While the Academy of Motion Picture Arts and Sciences is busy counting votes for the best picture and best score in 2010 motion pictures, in Princeton, we’re busy counting up votes, too. And while the Academy Awards won’t be announced until next month, here at RWJF, it’s time to recognize our partners, the research grantees—the people we depend upon to develop the evidence about what matters and to assess what works. From its origins, the Foundation valued evidence-based grantmaking. Early studies helped us assess, "Does the emergency medical system work?" and "Who has access to care?"
Every December, we reflect on the research published over the past 12 months and select a number of peer-reviewed research articles produced by our grantees that we feel had major impact on research or influenced the field. This year we nominated 20 articles based on their RWJF Web site popularity. We then invited you to help choose the five articles representing RWJF’s Most Influential Research Articles of 2010.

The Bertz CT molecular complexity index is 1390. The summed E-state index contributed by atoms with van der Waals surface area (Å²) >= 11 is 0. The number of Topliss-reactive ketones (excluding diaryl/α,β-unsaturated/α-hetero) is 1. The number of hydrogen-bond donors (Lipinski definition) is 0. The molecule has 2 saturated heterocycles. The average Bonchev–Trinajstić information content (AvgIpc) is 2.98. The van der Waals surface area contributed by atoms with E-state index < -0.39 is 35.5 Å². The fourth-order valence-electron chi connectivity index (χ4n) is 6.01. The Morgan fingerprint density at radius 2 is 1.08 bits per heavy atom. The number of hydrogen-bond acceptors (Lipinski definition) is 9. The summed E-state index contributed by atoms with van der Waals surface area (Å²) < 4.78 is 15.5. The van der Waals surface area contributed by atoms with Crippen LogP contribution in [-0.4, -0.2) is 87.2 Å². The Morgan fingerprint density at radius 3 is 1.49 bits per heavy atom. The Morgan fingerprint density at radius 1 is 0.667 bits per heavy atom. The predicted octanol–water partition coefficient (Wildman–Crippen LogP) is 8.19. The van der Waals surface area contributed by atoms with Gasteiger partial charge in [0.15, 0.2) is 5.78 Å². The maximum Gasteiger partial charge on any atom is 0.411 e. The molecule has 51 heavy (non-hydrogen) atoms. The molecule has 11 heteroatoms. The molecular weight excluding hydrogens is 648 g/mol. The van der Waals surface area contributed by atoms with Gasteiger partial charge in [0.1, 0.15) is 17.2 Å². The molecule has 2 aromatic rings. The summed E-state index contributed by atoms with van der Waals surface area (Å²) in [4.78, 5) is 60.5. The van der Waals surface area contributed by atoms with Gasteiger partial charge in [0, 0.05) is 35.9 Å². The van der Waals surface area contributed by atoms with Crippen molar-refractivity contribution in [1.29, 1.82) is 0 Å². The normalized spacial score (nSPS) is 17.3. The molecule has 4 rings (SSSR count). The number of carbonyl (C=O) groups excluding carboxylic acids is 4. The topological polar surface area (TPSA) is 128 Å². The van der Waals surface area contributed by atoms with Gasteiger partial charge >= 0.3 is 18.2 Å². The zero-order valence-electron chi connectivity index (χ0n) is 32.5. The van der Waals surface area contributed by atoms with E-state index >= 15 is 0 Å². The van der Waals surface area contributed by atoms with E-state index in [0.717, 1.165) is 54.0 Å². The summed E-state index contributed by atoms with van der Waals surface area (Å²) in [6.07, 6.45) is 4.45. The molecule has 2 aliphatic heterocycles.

Voter turnout on the first day was a mad dash with people trying to fit voting into their busy schedules before the official start of the holiday season. Voters hailed from 48 states, including the District of Columbia. Voting came to a close just as the elves scurried off to the North Pole.
I'd like to extend our sincere congratulations to the grantees whose articles represent 2010's most influential research.
1) "Measuring Population Health Outcomes," by RG Parrish
2) "Federal Food Policy and Childhood Obesity," by R Kimbro Tolbert and E Rigby
3) "Racial/Ethnic Differences in Early-Life Risk Factors for Childhood Obesity," by EM Taveras, MW Gillman, K Kleinman, JW Rich-Edwards and SL Rifas-Shiman
4) "Measuring the Impact of Public Health Policy," by RC Brownson, R Seiler and AA Eyler
5) "The Role of Nurse Practitioners in Reinventing Primary Care," by MC Naylor and ET Kurtzman
To our nominees, we value your research contributions and hope you continue to make enormous strides in research and evaluation of health and health care. And of course, many thanks to those that participated this year and cast a vote! If you have suggestions on how we can make this better next year, share them with me on Twitter.
David C. Colby, Vice President Research & Evaluation